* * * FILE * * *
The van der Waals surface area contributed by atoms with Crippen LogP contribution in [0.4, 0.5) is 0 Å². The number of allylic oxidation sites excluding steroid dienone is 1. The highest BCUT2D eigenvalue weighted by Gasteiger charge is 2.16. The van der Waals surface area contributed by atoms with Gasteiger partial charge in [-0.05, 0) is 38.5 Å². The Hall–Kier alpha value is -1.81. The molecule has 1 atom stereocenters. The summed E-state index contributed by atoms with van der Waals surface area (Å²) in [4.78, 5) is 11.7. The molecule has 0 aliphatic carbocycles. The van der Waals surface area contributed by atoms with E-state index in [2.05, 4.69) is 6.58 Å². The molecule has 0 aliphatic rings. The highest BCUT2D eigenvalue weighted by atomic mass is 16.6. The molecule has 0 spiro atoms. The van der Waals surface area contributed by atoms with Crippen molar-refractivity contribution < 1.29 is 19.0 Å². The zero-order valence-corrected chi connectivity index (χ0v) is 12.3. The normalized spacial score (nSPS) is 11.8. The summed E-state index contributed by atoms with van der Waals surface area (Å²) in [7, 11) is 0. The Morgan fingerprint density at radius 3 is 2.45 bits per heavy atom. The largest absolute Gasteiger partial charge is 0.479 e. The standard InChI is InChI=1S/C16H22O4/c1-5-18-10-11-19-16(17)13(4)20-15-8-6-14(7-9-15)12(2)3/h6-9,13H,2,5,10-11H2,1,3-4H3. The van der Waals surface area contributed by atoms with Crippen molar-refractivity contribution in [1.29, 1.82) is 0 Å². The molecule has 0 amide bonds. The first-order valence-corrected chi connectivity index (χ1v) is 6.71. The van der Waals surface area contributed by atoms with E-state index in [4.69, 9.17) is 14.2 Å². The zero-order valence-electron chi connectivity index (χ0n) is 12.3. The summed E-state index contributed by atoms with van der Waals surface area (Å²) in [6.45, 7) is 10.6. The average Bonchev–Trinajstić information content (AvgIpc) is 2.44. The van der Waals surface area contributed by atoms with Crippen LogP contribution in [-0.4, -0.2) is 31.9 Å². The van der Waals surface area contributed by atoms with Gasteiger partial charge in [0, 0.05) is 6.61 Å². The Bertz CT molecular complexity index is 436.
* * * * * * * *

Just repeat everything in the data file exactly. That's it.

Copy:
The van der Waals surface area contributed by atoms with Crippen LogP contribution in [0.4, 0.5) is 0 Å². The number of allylic oxidation sites excluding steroid dienone is 1. The highest BCUT2D eigenvalue weighted by Gasteiger charge is 2.16. The van der Waals surface area contributed by atoms with Gasteiger partial charge in [-0.05, 0) is 38.5 Å². The Hall–Kier alpha value is -1.81. The molecule has 1 atom stereocenters. The summed E-state index contributed by atoms with van der Waals surface area (Å²) in [4.78, 5) is 11.7. The molecule has 0 aliphatic carbocycles. The van der Waals surface area contributed by atoms with E-state index in [2.05, 4.69) is 6.58 Å². The molecule has 0 aliphatic rings. The highest BCUT2D eigenvalue weighted by atomic mass is 16.6. The molecule has 0 spiro atoms. The van der Waals surface area contributed by atoms with Crippen molar-refractivity contribution < 1.29 is 19.0 Å². The zero-order valence-corrected chi connectivity index (χ0v) is 12.3. The normalized spacial score (nSPS) is 11.8. The summed E-state index contributed by atoms with van der Waals surface area (Å²) in [7, 11) is 0. The Morgan fingerprint density at radius 3 is 2.45 bits per heavy atom. The largest absolute Gasteiger partial charge is 0.479 e. The standard InChI is InChI=1S/C16H22O4/c1-5-18-10-11-19-16(17)13(4)20-15-8-6-14(7-9-15)12(2)3/h6-9,13H,2,5,10-11H2,1,3-4H3. The van der Waals surface area contributed by atoms with Crippen molar-refractivity contribution in [1.29, 1.82) is 0 Å². The molecule has 0 amide bonds. The first-order valence-corrected chi connectivity index (χ1v) is 6.71. The van der Waals surface area contributed by atoms with E-state index in [4.69, 9.17) is 14.2 Å². The zero-order valence-electron chi connectivity index (χ0n) is 12.3. The summed E-state index contributed by atoms with van der Waals surface area (Å²) in [6.45, 7) is 10.6. The average Bonchev–Trinajstić information content (AvgIpc) is 2.44. The van der Waals surface area contributed by atoms with Crippen LogP contribution in [-0.4, -0.2) is 31.9 Å². The van der Waals surface area contributed by atoms with Gasteiger partial charge in [0, 0.05) is 6.61 Å². The Bertz CT molecular complexity index is 436.